The minister calls for "a confederation of those willing to help with a binding distribution mechanism" and guarantees a substantial contribution
The "Unreasonable bargaining for human lives" cannot be the solution, says Heiko Maas, the German Minister of the Interior, in justifying his proposal. He wants the distribution of those rescued at sea to be regulated in such a way that the usual long dramas no longer occur. In order to prevent days-long voyages of private sea rescuers in the future, he is looking for alliance partners in the EU, it is reported today.
For discussions in the public, where the topic of sea rescue is strongly polarized, will probably ensure that Maas has assigned Germany a pioneering role. The Auben minister speaks of an offer according to which Germany is ready, "make a substantial contribution", guarantee exists, "always take over a fixed contingent of rescued persons".
For a "Alliance of those willing to help"
Maas did not give a rough order for the contingent. It is also impossible to estimate how many will be in distress at sea in the coming weeks and months. Maas is first of all interested in an initial fundraising, from which he might also expect publicity for the SPD (erg. d. A.: In the last ARD-Deutschlandtrend, 72 percent of all respondents thought it was good, "that private initiatives are rescuing refugees from distress at sea in the Mediterranean"). In his interview with the RedaktionsNetzwerk Deutschland, which has a rough reach, he sets out to counteract the impression that politics does nothing.
The inadequate reactivity and indecisiveness of the EU countries in the face of the emergency was recently made an ie by the confrontation between the NGO captain Carola Rackete and Italian authorities, which had a broad public impact.
In a press conference ten days ago, representatives of the NGO Sea-Watch spoke of being very disappointed with the German government and criticized that the EU as well as the German government had had enough time to find a solution for this situation ("If the rescued lose hope, we have a powder keg on the ship").
The SPD minister now counters this with a new determination: "We must now go ahead with the member states that are ready to receive refugees – all others are invited to participate". This "Alliance of those willing to help" is supposed to follow his plan to create a "binding distribution mechanism" will be created so that the dispute over the distribution of those rescued from distress at sea does not continue to cause drama.
At next week’s meeting of EU justice and home affairs ministers in Helsinki, a decisive step forward should be made, demands Heiko Maas. If the substantial share that Germany is willing to take in the distribution of the rescued migrants is rough enough, this question should not be the major obstacle in the first place.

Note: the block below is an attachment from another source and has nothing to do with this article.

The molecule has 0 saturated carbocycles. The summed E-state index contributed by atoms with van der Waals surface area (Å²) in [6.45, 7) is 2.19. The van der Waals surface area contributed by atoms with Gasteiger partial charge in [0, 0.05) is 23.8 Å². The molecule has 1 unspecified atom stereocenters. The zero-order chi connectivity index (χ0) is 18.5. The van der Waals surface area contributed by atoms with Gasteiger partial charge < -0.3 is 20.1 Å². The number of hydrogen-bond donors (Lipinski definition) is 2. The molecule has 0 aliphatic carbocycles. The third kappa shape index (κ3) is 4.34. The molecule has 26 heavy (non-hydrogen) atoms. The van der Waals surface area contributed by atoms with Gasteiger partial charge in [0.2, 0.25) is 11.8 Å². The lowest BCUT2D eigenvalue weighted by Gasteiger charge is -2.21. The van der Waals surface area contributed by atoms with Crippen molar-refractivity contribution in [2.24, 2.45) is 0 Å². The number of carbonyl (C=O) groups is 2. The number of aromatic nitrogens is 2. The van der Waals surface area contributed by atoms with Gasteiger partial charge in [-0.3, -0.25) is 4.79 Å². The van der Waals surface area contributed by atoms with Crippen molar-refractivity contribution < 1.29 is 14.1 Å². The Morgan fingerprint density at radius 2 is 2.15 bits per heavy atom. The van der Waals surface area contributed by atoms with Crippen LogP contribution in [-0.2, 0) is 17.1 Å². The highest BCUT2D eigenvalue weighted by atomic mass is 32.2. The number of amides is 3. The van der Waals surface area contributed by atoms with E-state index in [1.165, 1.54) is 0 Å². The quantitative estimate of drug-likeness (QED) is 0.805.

So far, there have always been countries that have joined in, for example Portugal, and the Benelux countries have also been allowed to join in. But also Italy and France repeatedly participated in taking over the rescued migrants.
Who will put a safe haven?
However, both countries also represent the major obstacle: the willingness to provide a safe harbor. Italy will continue with its categorical "No" Anything else would be a miracle, which even the Catholic Church there is not capable of. It should also be amed that France will maintain its position of not providing a safe haven, for example in Corsica. Macron will not be willing to build a new domestic front against him.
Who will step in: Malta? Spain? Portugal? There is no solution in sight via African countries, Tunisia, Egypt, Morocco or Algeria. In part because this is tied to broader concerns – the human rights situation or domestic political difficulties – and to plans that are broader, namely the plan to set up hotspots there. There was opposition to this from Egypt and other countries. Who could also get excited about the proposal to provide safe ports of call for migrants who want to come to Europe.
The other major problem with which the initiative has to reckon are objections and fears of principle. They questioned whether the rescue at sea, which is supported by states, does not increase the risk of migrants and the businessmen who organize the departure from the Libyan coast with unfit boats.
Currently, no NGO ship is off the coast of Libya, as the last sole ship, the Alan Kurdi, has left its rescue mission "ended for the time being" has to be serviced in Palma de Mallorca. The "Alarmphone" currently reports emergencies in the agais.
As long as the situation off the coast of Libya remains relatively calm and the numbers of people rescued from distress at sea on the rescue boats remain in dimensions that have been common for a good year (cf. about this: Mediterranean route: fewer fled, many dead), there are prospects that the "Alliance of those willing to help" can come, which Maas proposes. Aming that a safe haven solution can be found.
How well will the alliance hold, however, if the numbers of migrants making their way across the Mediterranean and ending up in distress at sea increase significantly? Interesting were also the reactions in the public discussion, if it should be confirmed what experts claim: That the presence of NGO ships off the coast of Libya does not have any effect on the situation "Pull factor" represent.